Over on the NYT, An Incalculable Loss is equal parts beautiful and horrific. It says a giant “fuck you” to the charts and statistics and shows everyone that’s died so far during the pandemic in a way that’s entirely heartbreaking.
One hundred thousand. A number is an imperfect measure when applied to the human condition. A number provides an answer to how many, but it can never convey the individual arcs of life, the 100,000 ways of greeting the morning and saying good night.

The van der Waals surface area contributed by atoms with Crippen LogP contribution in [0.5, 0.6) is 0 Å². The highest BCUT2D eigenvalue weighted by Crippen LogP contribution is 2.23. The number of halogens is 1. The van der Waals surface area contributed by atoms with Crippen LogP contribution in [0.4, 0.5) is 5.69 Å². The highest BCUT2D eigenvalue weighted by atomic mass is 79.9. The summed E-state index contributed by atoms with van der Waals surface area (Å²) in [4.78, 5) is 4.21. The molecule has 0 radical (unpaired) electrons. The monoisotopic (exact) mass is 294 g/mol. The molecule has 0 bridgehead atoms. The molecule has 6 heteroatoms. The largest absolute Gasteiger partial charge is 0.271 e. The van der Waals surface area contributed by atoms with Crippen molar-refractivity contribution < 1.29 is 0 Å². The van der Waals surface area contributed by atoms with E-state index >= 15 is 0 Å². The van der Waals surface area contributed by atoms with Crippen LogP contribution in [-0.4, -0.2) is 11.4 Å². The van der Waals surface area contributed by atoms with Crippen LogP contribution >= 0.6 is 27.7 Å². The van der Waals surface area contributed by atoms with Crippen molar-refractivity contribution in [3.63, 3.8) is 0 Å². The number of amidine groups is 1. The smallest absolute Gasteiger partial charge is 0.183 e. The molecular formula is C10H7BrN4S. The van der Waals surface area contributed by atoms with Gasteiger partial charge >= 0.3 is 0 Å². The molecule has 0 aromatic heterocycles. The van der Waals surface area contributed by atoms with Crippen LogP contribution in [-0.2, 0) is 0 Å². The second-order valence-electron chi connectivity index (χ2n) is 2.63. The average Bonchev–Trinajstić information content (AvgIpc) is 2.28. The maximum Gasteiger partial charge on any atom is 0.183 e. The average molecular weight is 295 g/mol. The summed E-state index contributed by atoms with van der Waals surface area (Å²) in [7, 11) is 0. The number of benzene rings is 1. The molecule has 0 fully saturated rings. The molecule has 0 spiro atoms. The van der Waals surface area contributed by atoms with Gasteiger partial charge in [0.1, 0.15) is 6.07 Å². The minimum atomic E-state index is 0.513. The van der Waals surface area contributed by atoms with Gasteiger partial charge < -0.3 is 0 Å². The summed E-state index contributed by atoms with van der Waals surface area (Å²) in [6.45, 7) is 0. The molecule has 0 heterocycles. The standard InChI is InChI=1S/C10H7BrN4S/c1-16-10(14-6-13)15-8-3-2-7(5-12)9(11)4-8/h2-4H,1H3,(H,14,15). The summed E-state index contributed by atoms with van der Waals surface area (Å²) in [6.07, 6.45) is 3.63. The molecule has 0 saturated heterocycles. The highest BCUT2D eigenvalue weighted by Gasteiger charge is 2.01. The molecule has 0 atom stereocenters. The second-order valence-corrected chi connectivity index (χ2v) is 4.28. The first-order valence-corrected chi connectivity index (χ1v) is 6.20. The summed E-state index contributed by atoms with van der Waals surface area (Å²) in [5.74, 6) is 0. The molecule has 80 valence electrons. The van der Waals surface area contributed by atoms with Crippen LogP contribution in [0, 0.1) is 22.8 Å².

Each person comes with a description of their lives, a small sentence that breaks the mold of that chart that we’re now so familiar with, the one that peaks up and to the right. Instead, this sentence show us the people that “loved creating perfect smiles,” and the “first black woman to graduate from Harvard Law School,” the “family jokester,” and, heartbreakingly, the person that “wanted everyone to feel welcome.”
Behold! My newsletter—sent infrequently—about new things that I’m working on. Every so often it’ll contain notes about web design and publishing things that I’m interested in, too.